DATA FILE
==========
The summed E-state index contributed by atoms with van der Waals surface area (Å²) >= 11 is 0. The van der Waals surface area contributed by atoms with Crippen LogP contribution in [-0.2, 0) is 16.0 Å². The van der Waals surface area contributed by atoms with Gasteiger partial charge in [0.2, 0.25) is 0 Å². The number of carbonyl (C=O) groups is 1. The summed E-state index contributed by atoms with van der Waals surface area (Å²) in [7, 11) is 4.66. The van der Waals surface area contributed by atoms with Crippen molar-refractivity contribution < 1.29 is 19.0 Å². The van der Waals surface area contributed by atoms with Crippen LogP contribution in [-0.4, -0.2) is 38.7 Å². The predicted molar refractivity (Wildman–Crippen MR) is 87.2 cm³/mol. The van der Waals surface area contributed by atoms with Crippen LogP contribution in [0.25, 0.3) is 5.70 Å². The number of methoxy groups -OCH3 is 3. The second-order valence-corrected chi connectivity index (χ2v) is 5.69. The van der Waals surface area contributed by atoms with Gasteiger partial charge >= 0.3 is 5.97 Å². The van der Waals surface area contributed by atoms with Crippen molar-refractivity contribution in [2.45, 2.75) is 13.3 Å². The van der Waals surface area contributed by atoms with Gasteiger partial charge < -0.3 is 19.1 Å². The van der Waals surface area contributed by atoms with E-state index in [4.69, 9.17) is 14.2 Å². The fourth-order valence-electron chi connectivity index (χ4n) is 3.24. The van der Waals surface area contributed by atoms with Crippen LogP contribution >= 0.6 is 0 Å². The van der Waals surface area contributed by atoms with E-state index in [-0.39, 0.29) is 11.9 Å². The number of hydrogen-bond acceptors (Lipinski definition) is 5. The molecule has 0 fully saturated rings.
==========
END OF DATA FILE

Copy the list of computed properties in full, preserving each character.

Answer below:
The summed E-state index contributed by atoms with van der Waals surface area (Å²) >= 11 is 0. The van der Waals surface area contributed by atoms with Crippen LogP contribution in [-0.2, 0) is 16.0 Å². The van der Waals surface area contributed by atoms with Gasteiger partial charge in [0.2, 0.25) is 0 Å². The number of carbonyl (C=O) groups is 1. The summed E-state index contributed by atoms with van der Waals surface area (Å²) in [7, 11) is 4.66. The van der Waals surface area contributed by atoms with Crippen molar-refractivity contribution < 1.29 is 19.0 Å². The van der Waals surface area contributed by atoms with Crippen LogP contribution in [-0.4, -0.2) is 38.7 Å². The predicted molar refractivity (Wildman–Crippen MR) is 87.2 cm³/mol. The van der Waals surface area contributed by atoms with Crippen LogP contribution in [0.25, 0.3) is 5.70 Å². The number of methoxy groups -OCH3 is 3. The second-order valence-corrected chi connectivity index (χ2v) is 5.69. The van der Waals surface area contributed by atoms with Gasteiger partial charge >= 0.3 is 5.97 Å². The van der Waals surface area contributed by atoms with Crippen molar-refractivity contribution in [2.45, 2.75) is 13.3 Å². The van der Waals surface area contributed by atoms with Gasteiger partial charge < -0.3 is 19.1 Å². The van der Waals surface area contributed by atoms with E-state index in [4.69, 9.17) is 14.2 Å². The fourth-order valence-electron chi connectivity index (χ4n) is 3.24. The van der Waals surface area contributed by atoms with Crippen LogP contribution >= 0.6 is 0 Å². The van der Waals surface area contributed by atoms with E-state index in [-0.39, 0.29) is 11.9 Å². The number of hydrogen-bond acceptors (Lipinski definition) is 5. The molecule has 0 fully saturated rings.